I was to look inwardly at my heart, mind, and soul to uncover the mechanisms that blocked me from choosing God. I was told to get down to the causes and conditions of my fear, self-pity, and anger. I was to humble myself, stop arguing and finding fault in others. I was to look more at my own thoughts, choices, and actions.
Did I seek to experience God's goodness today? Did I wait upon and trust God? Was I thinking about love, peace, mercy, truth, justice, and forgiveness?
Every system has a structure. We need structure. In our spiritual growth, which is individual, we need to develop frequent prayer with God to sense what God wants us to do. We can listen to our inward senses, evaluate reality around us, think of God's character, collaborate with our spiritual family for feedback and then make decisions based upon all the information that can best fit with God's ways.
At first, our seeking contact with God may seem unproductive. Our prayers may feel empty. Our meditation may seem like a waste of time because we do not instantly understand the benefits. It's like going to the gym one day and waking up the next day expecting to be in good shape. Development takes participation and time. We will need to develop patience, perseverance, and endurance to see what happens. Use a mentor through the process and stick it out.
We can evaluate and quantify the level of participation we are applying. If I go to the gym every day and hit treadmill for 10 seconds that would be good. Of course some people around me who do much more than that would think I was silly. Yet in all practicality I can say I go to the gym every day and I hit the treadmill. I could even add reading every day about running, but that wouldn't help my conditioning. It's a simple fact that what really matters in conditioning is how much time I'm on the treadmill. But wait, what if I spend 30 minutes on the treadmill every day, but it's not moving? I'm still on it longer! So time and participation are important, but so is new and improved action. Am I going to raise the bar? To grow our condition requires time, participation in new action that challenges us, and we ought to keep challenging ourselves to grow.
I don't have time can be an easy out. We can ask God how to help with that. It can go something like this, "Hey God, I know you want my 'all,' but I'm pretty busy right now. Can you please help satisfy my wants and expectations the way I want it to happen so I can give you more time?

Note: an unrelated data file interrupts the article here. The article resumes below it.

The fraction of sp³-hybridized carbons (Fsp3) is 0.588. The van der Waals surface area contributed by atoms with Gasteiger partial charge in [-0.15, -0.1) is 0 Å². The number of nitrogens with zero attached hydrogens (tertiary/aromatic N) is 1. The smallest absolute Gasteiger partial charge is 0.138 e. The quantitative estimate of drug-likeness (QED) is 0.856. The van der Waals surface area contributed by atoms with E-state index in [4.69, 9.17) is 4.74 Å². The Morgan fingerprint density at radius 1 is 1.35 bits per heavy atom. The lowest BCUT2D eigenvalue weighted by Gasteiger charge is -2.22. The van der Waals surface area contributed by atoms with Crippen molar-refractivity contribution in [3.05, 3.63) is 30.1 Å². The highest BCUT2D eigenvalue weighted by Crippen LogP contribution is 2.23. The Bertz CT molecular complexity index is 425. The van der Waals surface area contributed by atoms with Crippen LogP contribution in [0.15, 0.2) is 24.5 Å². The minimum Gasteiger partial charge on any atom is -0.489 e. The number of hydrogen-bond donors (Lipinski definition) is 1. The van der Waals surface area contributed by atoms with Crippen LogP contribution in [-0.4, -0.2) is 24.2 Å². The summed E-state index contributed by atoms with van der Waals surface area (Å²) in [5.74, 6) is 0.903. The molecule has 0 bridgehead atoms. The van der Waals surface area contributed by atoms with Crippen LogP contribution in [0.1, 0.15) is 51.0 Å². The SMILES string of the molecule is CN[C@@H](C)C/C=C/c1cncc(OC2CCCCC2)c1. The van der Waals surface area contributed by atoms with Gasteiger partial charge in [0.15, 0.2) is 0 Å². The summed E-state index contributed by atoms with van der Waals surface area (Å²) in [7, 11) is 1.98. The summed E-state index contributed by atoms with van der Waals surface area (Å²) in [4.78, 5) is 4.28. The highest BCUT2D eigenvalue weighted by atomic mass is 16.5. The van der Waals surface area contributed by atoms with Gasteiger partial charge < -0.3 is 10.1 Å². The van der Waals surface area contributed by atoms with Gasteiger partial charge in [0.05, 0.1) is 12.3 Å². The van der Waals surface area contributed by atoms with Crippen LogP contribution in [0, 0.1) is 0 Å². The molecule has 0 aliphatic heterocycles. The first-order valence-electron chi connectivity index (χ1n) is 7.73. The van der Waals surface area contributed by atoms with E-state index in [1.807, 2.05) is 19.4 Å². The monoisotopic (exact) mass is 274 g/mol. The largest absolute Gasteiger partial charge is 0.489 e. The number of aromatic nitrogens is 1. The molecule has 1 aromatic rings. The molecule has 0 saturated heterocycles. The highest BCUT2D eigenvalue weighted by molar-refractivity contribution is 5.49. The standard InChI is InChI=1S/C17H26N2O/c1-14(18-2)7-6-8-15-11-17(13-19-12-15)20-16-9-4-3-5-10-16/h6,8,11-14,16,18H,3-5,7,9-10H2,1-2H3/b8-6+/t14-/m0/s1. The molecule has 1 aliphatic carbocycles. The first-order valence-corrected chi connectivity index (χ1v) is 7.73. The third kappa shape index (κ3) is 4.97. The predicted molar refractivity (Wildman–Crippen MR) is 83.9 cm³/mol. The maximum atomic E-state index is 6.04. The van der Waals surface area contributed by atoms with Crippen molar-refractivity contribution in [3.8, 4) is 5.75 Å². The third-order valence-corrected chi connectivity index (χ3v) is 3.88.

The bottom line is that God wants us to be with God. God doesn't exist to satisfy our wants and preferences. God can lead us into Godly experiences if we participate with God's character at a level which can shape and condition our minds and hearts. And like any form of conditioning we will need to follow a structure to grow. See Deuteronomy 6, how to practice the first commandment or John 15.
Willingness to create and follow a plan is essential.
I used to run some groups and one of the first things we would do would be an emotional check in. New people would often be very challenged to describe how they felt. Many of us just don't look inward to see what lies within us.
God is an invisible and intangible entity alive and active within and around us. God is Spirit which we all have access to if we can only look long enough with our inward senses to find God. Emotions and how the way we think affects our feelings are essential to understand. The more we can understand this better we can understand what the Bible is describing. Remember, God is love and compassion. We cannot sense love or compassion without being attentive toward our inward parts.
We may need some help identifying feelings if we have not done it before. Through continued self-evaluation of our feelings we can improve our ability to see and understand our inward condition as we experience and grow God's character.
As we set structure we will need to seek an attitude of humility and willingness to come to God with our minds and let God teach us. In order for us to learn what God is teaching we will need to pay close attention to God's principles within our experiences.
We can practice and participate with love, compassion, patience, peace, mercy, forgiveness, truth, and justice. Humble sincerity in our actions with a willingness to learn new things can be of great help.
In order follow God we must seek with our God senses. We can't follow light blindfolded or sound with our ears plugged. We must set our minds toward God's spiritual truth, mercy, forgiveness, peace, justice, and love each day. As we get distracted we can redirect ourselves.
Loving God involves thinking about God and trying to be more like Christ.